Looking Back on Immigration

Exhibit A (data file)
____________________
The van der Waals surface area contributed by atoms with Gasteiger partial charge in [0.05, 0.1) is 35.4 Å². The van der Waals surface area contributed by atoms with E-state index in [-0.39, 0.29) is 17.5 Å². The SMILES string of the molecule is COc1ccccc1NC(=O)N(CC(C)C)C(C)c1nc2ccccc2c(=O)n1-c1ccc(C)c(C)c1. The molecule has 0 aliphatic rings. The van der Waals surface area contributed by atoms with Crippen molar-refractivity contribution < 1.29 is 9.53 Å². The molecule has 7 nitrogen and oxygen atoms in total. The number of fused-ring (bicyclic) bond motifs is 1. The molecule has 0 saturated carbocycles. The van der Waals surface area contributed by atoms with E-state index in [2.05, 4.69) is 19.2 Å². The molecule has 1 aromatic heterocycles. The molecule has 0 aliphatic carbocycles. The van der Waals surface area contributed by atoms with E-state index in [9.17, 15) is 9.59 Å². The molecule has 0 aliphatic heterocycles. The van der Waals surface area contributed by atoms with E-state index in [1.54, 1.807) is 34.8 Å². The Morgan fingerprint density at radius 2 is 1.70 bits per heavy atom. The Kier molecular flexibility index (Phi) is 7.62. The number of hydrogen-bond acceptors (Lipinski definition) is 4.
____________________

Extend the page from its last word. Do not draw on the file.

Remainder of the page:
Writing six years after the grueling series of clashes with Congress on everything from tax reform to immigration, former President Coolidge would reflect on the national immigration policy as a whole in his daily article on December 13, 1930: “Immigration is not a simple question. The entire economic effect of restriction is unknown. Every immigrant is a consumer requiring food, clothing and shelter. To that extent work is made for wage earners. But when many are already idle, an influx of wage earners would aggravate the condition of unemployment. Every race and creed that has come here in numbers has shown examples of unsurpassed loyalty and devotion to our country. But only by coming slowly, avoiding city colonies and spreading over the land do they arrive in the real United States. The economic reasons for restricting immigration are not always the most important. We have certain standards of life that we believe are best for us. We do not ask other nations to discard theirs, but we do wish to preserve ours. Standards, government and culture under free institutions are not so much a matter of constitutions and laws as of public opinion, ways of thought and methods of life of the people. We reflect on no one in wanting immigrants who will be assimilated into our ways of thinking and living. Believing we can best serve the world in that way, we restrict immigration.” Our freedoms would be relinquished if we consign our sovereignty as a nation to an amorphous existence. We are a freer and more united people when we uphold standards of immigration.

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